Instructions :The leading diagnosis for this patient is ****. As evidenced by presenting symptoms of ***** (citation of reference supporting findings). Supporting physical assessment findings include ****** (citation).
Differential diagnoses for this patient include *** and ***. (must have 2 differentials)
Differential 1 (e.g. Influeza)
The first differential in this case is **** supported by patient presentation of *** (citation). The differential is further supported by physical exam findings of **** (citation). *** is less likely however due *(here you would present s/s, history physical exam findings that rule out differential)* (citation).
Differential 2 (e.g. Viral pharyngitis)
*** is the second possible differential in this case. Differential is supported by patient’s presenting symptoms of **** (citation). Patient’s physical assessment findings of *** further support the differential however, differential is less likely due to *** (citation).
Based on current practice guideline recommendations, **this would be any pertinent diagnostic test(s) or exam(s) indicated for diagnosis** (must include citation of a Clinical Practice Guideline or Problem Specific Peer Reviewed Reference). Brief statement regarding why the test(s) is/are being used, e.g. Positive RADT results are confirmatory for GAS in pediatric patients (Clinical Practice Guideline or Problem Specific Peer Reviewed Reference citation).
*** is the first line treatment for *** (Clinical Practice Guideline or Problem Specific Peer Reviewed Reference) Any medications should include name, route, dose, and duration (Clinical Practice Guideline or Problem Specific Peer Reviewed Reference citation). Supportive measures recommended, including ***** (citation). Follow up **** (citation)
Include references cited documented per APA 7 guidelineEpidemiology/Patient ProfileMs. Roman is a 74-year-old female who presents to the clinic today with worsening of her chronic right knee pain over the last two weeks. There is no history of injury or trauma, no associated symptoms. She denies morning stiffness. PrioritizedCuesfromHxandPE.II.(Donotincludelab,x-?ray,orotherdiagnostictestresultshere.)• Tier 1: The cues (may be positive or negative) that contribute most to the diagnosis of the active problem.• Tier 2: These are cues of intermediate importance (list only positive cues).• Tier 3: Of least importance (list only positive cues).Tier 1Tier 2Tier 3Chronic right knee painOccasional pain in other joints History of GERDProgressively worsening over 2 weeksPain is worse through the day and improves Bengay helps with the painwith restGrinding sensationFemaleLives alone in a two-story homeNo history of injury or trauma74-years-olsShe gardens frequentlyNo erythema or skin lesions presentFamily history of OAEffusion and crepitus noted on right kneeROM is 120 degrees III. Problem StatementMs. Roman, 74, arrives with an exacerbation of her chronic right knee during the previous two weeks. There is no history of trauma, no constitutional symptoms, and no morning stiffness, according to the patient. Physical examination indicates a slightly reduced range of motion in the right knee, as well as crepitus and a little effusion, but no erythema or skin abnormalities.IV. Differential DiagnosisBased on what you have learned from the history and physical examination, list up to 3 diagnoses that might explain this patient’s complaint(s). List your most likely diagnosis first, followed by two other reasonable possibilities. For some cases, fewer than 3 diagnoses will beappropriate. Then, enter the positive or negative findings from the history and the physical examination that support each diagnosis.Leading dx: OsteoarthritisHistory Finding(s)Physical Exam Finding(s)Chronic right knee painSmall effusion with milking of suprapatellar pouch of the right kneeProgressively worse over the last 2 weeksCrepitus noted with movement of right kneeGrinding sensationRange of motion is 120 degrees in right knee74-year-oldFemalePain worsens during the day and improves with restFamily history of OAOccasional pain in other jointsAlternative dx: Rheumatoid arthritis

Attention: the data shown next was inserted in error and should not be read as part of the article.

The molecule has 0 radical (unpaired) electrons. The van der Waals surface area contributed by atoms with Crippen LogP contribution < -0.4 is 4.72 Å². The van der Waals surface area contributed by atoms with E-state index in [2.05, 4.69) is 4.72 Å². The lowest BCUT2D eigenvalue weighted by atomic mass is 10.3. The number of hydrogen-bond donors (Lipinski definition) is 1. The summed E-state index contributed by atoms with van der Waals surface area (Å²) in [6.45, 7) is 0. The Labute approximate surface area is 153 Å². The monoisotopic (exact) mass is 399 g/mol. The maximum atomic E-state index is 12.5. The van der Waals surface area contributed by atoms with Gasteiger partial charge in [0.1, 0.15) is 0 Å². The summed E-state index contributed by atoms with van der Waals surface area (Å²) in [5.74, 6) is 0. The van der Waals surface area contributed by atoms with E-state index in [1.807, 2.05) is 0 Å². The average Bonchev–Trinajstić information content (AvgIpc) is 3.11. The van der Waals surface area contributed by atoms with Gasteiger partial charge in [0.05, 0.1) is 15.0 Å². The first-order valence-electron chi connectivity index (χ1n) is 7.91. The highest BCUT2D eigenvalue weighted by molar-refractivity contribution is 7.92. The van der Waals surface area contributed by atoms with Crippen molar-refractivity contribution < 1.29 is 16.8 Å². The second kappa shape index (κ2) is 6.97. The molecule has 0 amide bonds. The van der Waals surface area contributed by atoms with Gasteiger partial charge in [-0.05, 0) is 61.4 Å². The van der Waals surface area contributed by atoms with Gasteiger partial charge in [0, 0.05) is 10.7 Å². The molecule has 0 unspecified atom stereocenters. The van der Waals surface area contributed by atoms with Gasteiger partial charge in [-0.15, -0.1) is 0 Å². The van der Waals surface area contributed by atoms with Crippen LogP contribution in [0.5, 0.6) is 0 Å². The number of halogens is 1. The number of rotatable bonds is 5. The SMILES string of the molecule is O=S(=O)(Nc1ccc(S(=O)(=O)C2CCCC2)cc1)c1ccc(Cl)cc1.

History Finding(s)Physical Exam Finding(s)Chronic right knee painSmall effusion with milking of suprapatellar pouch of right kneeProgressively worse over the last 2 weeksCrepitus noted with movement of right kneeOccasional pain in other jointsRange of motion is 120 degrees in right kneePain worsens during the day and improves with restAlternative dx: Knee sprainHistory Finding(s)Physical Exam Finding(s)Chronic right knee painSmall effusion with milking of suprapatellar pouch of the right kneeProgressively worse over the last 2 weeksRange of motion is 120 degrees in right kneeNo history of injury or traumaV.Explanation of Diagnostic Plan and Treatment Plan in prioritized order:(including tests, labs, imaging studies, etc.) Diagnostic PlanRationalX-ray of right kneeRadiographs often show the growth of osteophytes and the narrowing of the joint space which indicating cartilage degradation (Katz et al., 2021). Erythrocyte sedimentation rate, C-reactive protein and complete These labs should be drawn in order to rule out the possibility of blood countinfection (Bunt et al., 2018). Rheumatoid factor or auto-antibodiesThese labs should be drawn in order to rule out an autoimmune condition such as rheumatoid arthritis (Bunt et al., 2018).Microscopic examination of arthrocentesis fluidThis test can be used to observe the arthrocentesis fluid for gouty crystals or evidence of infection (Bunt et al., 2018).Treatment PlanRationaleEducation on osteoarthritis This is beneficial so that the patient may learn more about the risk factors for osteoarthritis, as well as the treatment plan and pain reduction strategies. Exercise and weight loss planStructured exercise therapies, which primarily focus on strengthening lower limb muscles (Katz et al., 2021). Adding in weight loss techniques is also immensely helpful. When compared to exercise alone, a combination of diet and exercise can result in significant weight loss, pain alleviation, improved functional status, and a reduction in inflammatory markers (Katz et al., 2021).Referral to physical therapyPhysical therapy is beneficial in order to start a program or to treat lower extremity weakness or limits in knee range of motion (Katz et al., 2021).Non-steroidal anti-inflammatory drugsThe first-line pharmacologic therapy for OA is NSAIDs. In the case of this patient, topical creams might be more beneficial due to her GI issues. In general, topical NSAIDs have less gastrointestinal effects than oral NSAIDs (Katz et al., 2021).Intra-articular injections of corticosteroidsPatients who are incapable or do not respond to NSAIDs can be given intraarticular corticosteroid injections, which often reduce pain for a few weeks (Katz et al., 2021). I have adhered to the honor system: Student Signature